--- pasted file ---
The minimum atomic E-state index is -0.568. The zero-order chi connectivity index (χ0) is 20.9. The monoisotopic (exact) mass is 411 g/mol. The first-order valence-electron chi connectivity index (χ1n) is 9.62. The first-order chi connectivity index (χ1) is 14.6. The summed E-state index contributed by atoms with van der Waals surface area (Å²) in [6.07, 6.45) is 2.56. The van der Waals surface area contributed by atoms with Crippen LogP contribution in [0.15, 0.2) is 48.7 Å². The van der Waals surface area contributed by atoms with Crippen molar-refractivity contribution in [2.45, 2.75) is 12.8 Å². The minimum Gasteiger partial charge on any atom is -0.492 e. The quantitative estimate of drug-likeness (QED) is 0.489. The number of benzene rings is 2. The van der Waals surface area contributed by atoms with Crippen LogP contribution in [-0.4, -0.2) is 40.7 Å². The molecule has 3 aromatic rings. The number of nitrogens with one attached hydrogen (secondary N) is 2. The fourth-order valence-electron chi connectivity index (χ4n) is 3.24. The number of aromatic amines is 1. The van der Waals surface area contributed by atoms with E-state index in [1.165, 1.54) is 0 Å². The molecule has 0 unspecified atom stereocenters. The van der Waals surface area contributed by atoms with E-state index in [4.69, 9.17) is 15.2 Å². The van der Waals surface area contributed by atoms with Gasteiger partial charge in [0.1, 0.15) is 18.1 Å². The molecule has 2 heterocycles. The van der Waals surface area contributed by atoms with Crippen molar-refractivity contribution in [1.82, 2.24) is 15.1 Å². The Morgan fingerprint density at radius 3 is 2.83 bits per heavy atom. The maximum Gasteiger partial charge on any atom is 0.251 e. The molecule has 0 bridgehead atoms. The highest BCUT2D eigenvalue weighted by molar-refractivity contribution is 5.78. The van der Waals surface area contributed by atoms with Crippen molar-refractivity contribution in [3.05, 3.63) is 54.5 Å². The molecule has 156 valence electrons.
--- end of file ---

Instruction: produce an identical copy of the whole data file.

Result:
The minimum atomic E-state index is -0.568. The zero-order chi connectivity index (χ0) is 20.9. The monoisotopic (exact) mass is 411 g/mol. The first-order valence-electron chi connectivity index (χ1n) is 9.62. The first-order chi connectivity index (χ1) is 14.6. The summed E-state index contributed by atoms with van der Waals surface area (Å²) in [6.07, 6.45) is 2.56. The van der Waals surface area contributed by atoms with Crippen LogP contribution in [0.15, 0.2) is 48.7 Å². The van der Waals surface area contributed by atoms with Crippen molar-refractivity contribution in [2.45, 2.75) is 12.8 Å². The minimum Gasteiger partial charge on any atom is -0.492 e. The quantitative estimate of drug-likeness (QED) is 0.489. The number of benzene rings is 2. The van der Waals surface area contributed by atoms with Crippen LogP contribution in [-0.4, -0.2) is 40.7 Å². The molecule has 3 aromatic rings. The number of nitrogens with one attached hydrogen (secondary N) is 2. The fourth-order valence-electron chi connectivity index (χ4n) is 3.24. The number of aromatic amines is 1. The van der Waals surface area contributed by atoms with E-state index in [1.165, 1.54) is 0 Å². The molecule has 0 unspecified atom stereocenters. The van der Waals surface area contributed by atoms with E-state index in [4.69, 9.17) is 15.2 Å². The van der Waals surface area contributed by atoms with Gasteiger partial charge in [0.1, 0.15) is 18.1 Å². The molecule has 2 heterocycles. The van der Waals surface area contributed by atoms with Crippen molar-refractivity contribution in [1.82, 2.24) is 15.1 Å². The Morgan fingerprint density at radius 3 is 2.83 bits per heavy atom. The maximum Gasteiger partial charge on any atom is 0.251 e. The molecule has 0 bridgehead atoms. The highest BCUT2D eigenvalue weighted by molar-refractivity contribution is 5.78. The van der Waals surface area contributed by atoms with Crippen molar-refractivity contribution in [3.05, 3.63) is 54.5 Å². The molecule has 156 valence electrons.